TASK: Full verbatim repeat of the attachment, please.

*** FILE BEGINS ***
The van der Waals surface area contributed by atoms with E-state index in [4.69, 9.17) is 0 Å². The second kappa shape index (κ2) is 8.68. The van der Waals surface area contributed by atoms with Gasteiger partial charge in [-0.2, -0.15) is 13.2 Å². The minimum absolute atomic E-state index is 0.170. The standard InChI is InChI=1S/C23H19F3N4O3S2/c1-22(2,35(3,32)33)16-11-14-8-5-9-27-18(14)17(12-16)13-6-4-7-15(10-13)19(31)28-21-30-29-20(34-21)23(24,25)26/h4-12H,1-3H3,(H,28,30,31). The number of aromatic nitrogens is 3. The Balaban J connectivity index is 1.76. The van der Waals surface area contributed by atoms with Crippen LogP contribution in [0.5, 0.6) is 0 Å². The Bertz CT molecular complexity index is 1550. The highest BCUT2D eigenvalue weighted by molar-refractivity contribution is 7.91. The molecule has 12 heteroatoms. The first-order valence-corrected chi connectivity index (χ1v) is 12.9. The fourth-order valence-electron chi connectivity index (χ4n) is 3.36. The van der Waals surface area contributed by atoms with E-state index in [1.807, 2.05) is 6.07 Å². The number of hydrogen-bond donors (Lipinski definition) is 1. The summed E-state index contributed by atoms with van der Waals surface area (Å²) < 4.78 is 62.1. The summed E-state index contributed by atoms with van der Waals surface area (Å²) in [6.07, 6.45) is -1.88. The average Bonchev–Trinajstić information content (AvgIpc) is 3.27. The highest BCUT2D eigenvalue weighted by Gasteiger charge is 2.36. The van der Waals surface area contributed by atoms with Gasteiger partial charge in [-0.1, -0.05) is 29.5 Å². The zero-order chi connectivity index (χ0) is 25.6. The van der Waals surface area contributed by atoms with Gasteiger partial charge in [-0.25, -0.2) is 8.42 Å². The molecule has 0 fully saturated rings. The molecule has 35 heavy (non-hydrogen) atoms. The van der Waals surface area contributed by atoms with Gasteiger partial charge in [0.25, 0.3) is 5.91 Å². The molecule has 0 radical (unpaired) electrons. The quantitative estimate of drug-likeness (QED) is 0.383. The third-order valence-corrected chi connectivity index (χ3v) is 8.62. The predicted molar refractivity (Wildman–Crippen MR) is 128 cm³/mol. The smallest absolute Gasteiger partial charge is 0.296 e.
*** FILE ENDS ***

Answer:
The van der Waals surface area contributed by atoms with E-state index in [4.69, 9.17) is 0 Å². The second kappa shape index (κ2) is 8.68. The van der Waals surface area contributed by atoms with Gasteiger partial charge in [-0.2, -0.15) is 13.2 Å². The minimum absolute atomic E-state index is 0.170. The standard InChI is InChI=1S/C23H19F3N4O3S2/c1-22(2,35(3,32)33)16-11-14-8-5-9-27-18(14)17(12-16)13-6-4-7-15(10-13)19(31)28-21-30-29-20(34-21)23(24,25)26/h4-12H,1-3H3,(H,28,30,31). The number of aromatic nitrogens is 3. The Balaban J connectivity index is 1.76. The van der Waals surface area contributed by atoms with Crippen LogP contribution in [0.5, 0.6) is 0 Å². The Bertz CT molecular complexity index is 1550. The highest BCUT2D eigenvalue weighted by molar-refractivity contribution is 7.91. The molecule has 12 heteroatoms. The first-order valence-corrected chi connectivity index (χ1v) is 12.9. The fourth-order valence-electron chi connectivity index (χ4n) is 3.36. The van der Waals surface area contributed by atoms with E-state index in [1.807, 2.05) is 6.07 Å². The number of hydrogen-bond donors (Lipinski definition) is 1. The summed E-state index contributed by atoms with van der Waals surface area (Å²) < 4.78 is 62.1. The summed E-state index contributed by atoms with van der Waals surface area (Å²) in [6.07, 6.45) is -1.88. The average Bonchev–Trinajstić information content (AvgIpc) is 3.27. The highest BCUT2D eigenvalue weighted by Gasteiger charge is 2.36. The van der Waals surface area contributed by atoms with Gasteiger partial charge in [-0.1, -0.05) is 29.5 Å². The zero-order chi connectivity index (χ0) is 25.6. The van der Waals surface area contributed by atoms with Gasteiger partial charge in [-0.25, -0.2) is 8.42 Å². The molecule has 0 fully saturated rings. The molecule has 35 heavy (non-hydrogen) atoms. The van der Waals surface area contributed by atoms with Gasteiger partial charge in [0.25, 0.3) is 5.91 Å². The molecule has 0 radical (unpaired) electrons. The quantitative estimate of drug-likeness (QED) is 0.383. The third-order valence-corrected chi connectivity index (χ3v) is 8.62. The predicted molar refractivity (Wildman–Crippen MR) is 128 cm³/mol. The smallest absolute Gasteiger partial charge is 0.296 e.